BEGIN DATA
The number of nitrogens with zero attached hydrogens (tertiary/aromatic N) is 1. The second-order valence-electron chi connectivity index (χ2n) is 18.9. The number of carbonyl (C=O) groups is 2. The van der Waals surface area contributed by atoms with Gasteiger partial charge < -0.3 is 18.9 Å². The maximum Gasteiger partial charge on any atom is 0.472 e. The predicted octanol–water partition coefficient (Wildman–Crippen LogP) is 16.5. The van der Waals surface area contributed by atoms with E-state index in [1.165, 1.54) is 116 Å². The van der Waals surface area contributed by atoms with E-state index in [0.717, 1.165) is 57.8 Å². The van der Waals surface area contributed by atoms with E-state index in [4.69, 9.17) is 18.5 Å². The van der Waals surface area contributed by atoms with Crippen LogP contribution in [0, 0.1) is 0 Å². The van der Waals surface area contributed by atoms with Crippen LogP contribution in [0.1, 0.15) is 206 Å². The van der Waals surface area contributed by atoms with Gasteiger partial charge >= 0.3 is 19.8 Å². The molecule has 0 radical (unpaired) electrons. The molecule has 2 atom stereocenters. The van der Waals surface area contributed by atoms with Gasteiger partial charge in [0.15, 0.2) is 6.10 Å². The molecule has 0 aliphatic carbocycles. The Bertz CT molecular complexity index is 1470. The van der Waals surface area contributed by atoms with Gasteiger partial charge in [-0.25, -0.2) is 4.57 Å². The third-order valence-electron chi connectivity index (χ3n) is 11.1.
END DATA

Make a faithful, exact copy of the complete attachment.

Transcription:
The number of nitrogens with zero attached hydrogens (tertiary/aromatic N) is 1. The second-order valence-electron chi connectivity index (χ2n) is 18.9. The number of carbonyl (C=O) groups is 2. The van der Waals surface area contributed by atoms with Gasteiger partial charge < -0.3 is 18.9 Å². The maximum Gasteiger partial charge on any atom is 0.472 e. The predicted octanol–water partition coefficient (Wildman–Crippen LogP) is 16.5. The van der Waals surface area contributed by atoms with E-state index in [1.165, 1.54) is 116 Å². The van der Waals surface area contributed by atoms with E-state index in [0.717, 1.165) is 57.8 Å². The van der Waals surface area contributed by atoms with E-state index in [4.69, 9.17) is 18.5 Å². The van der Waals surface area contributed by atoms with Crippen LogP contribution in [0, 0.1) is 0 Å². The van der Waals surface area contributed by atoms with Crippen LogP contribution in [0.1, 0.15) is 206 Å². The van der Waals surface area contributed by atoms with Gasteiger partial charge >= 0.3 is 19.8 Å². The molecule has 0 radical (unpaired) electrons. The molecule has 2 atom stereocenters. The van der Waals surface area contributed by atoms with Gasteiger partial charge in [0.15, 0.2) is 6.10 Å². The molecule has 0 aliphatic carbocycles. The Bertz CT molecular complexity index is 1470. The van der Waals surface area contributed by atoms with Gasteiger partial charge in [-0.25, -0.2) is 4.57 Å². The third-order valence-electron chi connectivity index (χ3n) is 11.1.